I've been lusting after this Pottery Barn terrarium for awhile now. I love the idea of enclosing potted herbs, cacti or pine cones in a small display on an unexpected space like a corner table or dining hutch. The price, however, I'm not loving. $129 for the small one, $249 for the large…yikes.

DIY terrarium

After the success of my Wizard of Oz House Costume, I wanted to try my hand at making other things out of Elmer's foam boards. I decided that I could easily DIY a terrarium, and Elmer's kindly sent me some boards and a bunch of their coolest products (like Painter's Markers…paint in a pen!) to give it a shot. I left my terrarium open because the glass seems entirely unnecessary to me. Nate, of course, had to point out that it's not technically a terrarium without glass because “-arium” implies an enclosed space, as in “aquarium” or “solarium.” Whatever, smartypants.

foam board terrarium

DIY Terrarium
2 White 20×30 Foam Boards ($2.70 each)
Elmer's Brown Painter's Marker ($4)
CraftBond Repositionable Glue Stick ($3.15)
CraftBond Extra-Strength Glue Stick ($3.15)
X-ACTO Designer Series Gripster Knife ($7.30)
Off-white acrylic paint ($0.50)
Clear acrylic varnish ($1)
Approximate total price: less than $25

cutting foam

For the house, I cut two side pieces 14″ long x 10″ high, two sides pieces 10.75″ long x 10″ high, two roof pieces 14″ long x 10″ wide, and a base 11.5″ wide x 14.75″ long.

miniature house foam

I cut the two attic pieces by laying the front house pieces over the edge of the posterboard corner and eyeing approximately how high I wanted it. I made mine a little bit too tall at 4″. I cut a small overhang (about an inch long) so I'd have space to glue the attic portion to the back of the house piece.

foam terrarium construction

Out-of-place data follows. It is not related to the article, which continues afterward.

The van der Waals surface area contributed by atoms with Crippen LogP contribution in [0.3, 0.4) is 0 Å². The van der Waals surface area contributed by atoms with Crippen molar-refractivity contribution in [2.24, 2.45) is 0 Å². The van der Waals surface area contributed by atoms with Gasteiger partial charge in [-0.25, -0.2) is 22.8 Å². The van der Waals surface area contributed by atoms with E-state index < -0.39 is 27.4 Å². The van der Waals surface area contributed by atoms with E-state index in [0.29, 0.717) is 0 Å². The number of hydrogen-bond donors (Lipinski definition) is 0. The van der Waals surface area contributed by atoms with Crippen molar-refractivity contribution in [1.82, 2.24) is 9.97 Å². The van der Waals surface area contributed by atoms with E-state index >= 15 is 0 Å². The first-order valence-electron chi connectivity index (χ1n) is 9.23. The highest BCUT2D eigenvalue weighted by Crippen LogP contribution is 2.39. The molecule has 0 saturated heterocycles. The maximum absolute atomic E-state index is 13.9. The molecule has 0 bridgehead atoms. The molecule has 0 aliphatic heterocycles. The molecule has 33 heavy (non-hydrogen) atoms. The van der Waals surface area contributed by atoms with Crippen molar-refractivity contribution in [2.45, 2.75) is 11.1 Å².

I cut two stand pieces 1.5″ tall x 10.75″ long, and two stand pieces 1.5″ tall x 14″ long. This is for the “legs” that the house sits on in the final photo.

terrarium craft

x-acto foam curve

Cutting the curve of the stand pieces was the trickiest part, but it helped to view it mathematically: the arch on either side begins about one inch in, with the peaks being approximately a half inch up at 1/4, 1/2, and 3/4 the length of the piece. The same idea of the curve applies to both the short and the long stand pieces. On the longer piece, the peaks are at roughly 4″, 7″ and 10″.

house terrarium

I traced the bottom of a shot glass for a lookout window in the attic pieces, and carefully cut out the holes with the X-ACTO knife.

painting foam board

Paint all the pieces with a thin coat of off-white paint (why yes, that is my weekly grocery store ad. One of these days, I'll invest in a drop cloth).

terrarium house craft diy

After everything's painted, I cut three windows out of each of the sides and roof pieces. I left 1.5″ at the top and bottom of each piece, and approximately .75″ between each window. I'm not too particular about using exact measurements here, because I think it's okay if it looks a little imperfect. That just adds some charm.

foam house

Glue the attic pieces to the front and back pieces of the house with the extra-strength glue stick.

house base craft

The stand pieces go onto the base with the extra-strength glue stick.

diy terrarium house

I like to lay out exactly where each piece is going, then tentatively glue it together with the repositionable glue stick to make sure everything fits together properly and I didn't make any measuring mistakes along the way. Once it all starts to come together, I glue everything down with the CraftBond extra-strength glue stick.

terrarium craft diy

Finally, I add a worn look by delicately brushing a brown Painter's Marker over the edges of the windows and seams where each pieces comes together. To add a little texture at the corners, I dab a brush with the Painter's Marker and quickly swipe it over the terrarium edges.

diy terrarium craft